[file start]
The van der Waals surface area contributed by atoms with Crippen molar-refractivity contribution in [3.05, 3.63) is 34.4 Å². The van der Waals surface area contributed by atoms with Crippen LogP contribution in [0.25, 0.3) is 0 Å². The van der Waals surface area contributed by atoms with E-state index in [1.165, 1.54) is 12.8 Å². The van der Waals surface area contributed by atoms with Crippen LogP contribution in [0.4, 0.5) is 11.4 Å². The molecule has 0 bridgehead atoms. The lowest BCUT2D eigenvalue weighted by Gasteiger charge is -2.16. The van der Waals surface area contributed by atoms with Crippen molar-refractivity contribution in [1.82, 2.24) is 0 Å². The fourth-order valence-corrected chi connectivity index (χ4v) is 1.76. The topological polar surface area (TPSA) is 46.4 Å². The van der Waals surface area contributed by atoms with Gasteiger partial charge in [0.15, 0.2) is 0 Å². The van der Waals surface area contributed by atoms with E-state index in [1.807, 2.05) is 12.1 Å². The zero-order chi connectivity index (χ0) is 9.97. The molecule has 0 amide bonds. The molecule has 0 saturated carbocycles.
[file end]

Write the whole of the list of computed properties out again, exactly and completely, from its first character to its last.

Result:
The van der Waals surface area contributed by atoms with Crippen molar-refractivity contribution in [3.05, 3.63) is 34.4 Å². The van der Waals surface area contributed by atoms with Crippen LogP contribution in [0.25, 0.3) is 0 Å². The van der Waals surface area contributed by atoms with E-state index in [1.165, 1.54) is 12.8 Å². The van der Waals surface area contributed by atoms with Crippen LogP contribution in [0.4, 0.5) is 11.4 Å². The molecule has 0 bridgehead atoms. The lowest BCUT2D eigenvalue weighted by Gasteiger charge is -2.16. The van der Waals surface area contributed by atoms with Crippen molar-refractivity contribution in [1.82, 2.24) is 0 Å². The fourth-order valence-corrected chi connectivity index (χ4v) is 1.76. The topological polar surface area (TPSA) is 46.4 Å². The van der Waals surface area contributed by atoms with Gasteiger partial charge in [0.15, 0.2) is 0 Å². The van der Waals surface area contributed by atoms with E-state index in [1.807, 2.05) is 12.1 Å². The zero-order chi connectivity index (χ0) is 9.97. The molecule has 0 amide bonds. The molecule has 0 saturated carbocycles.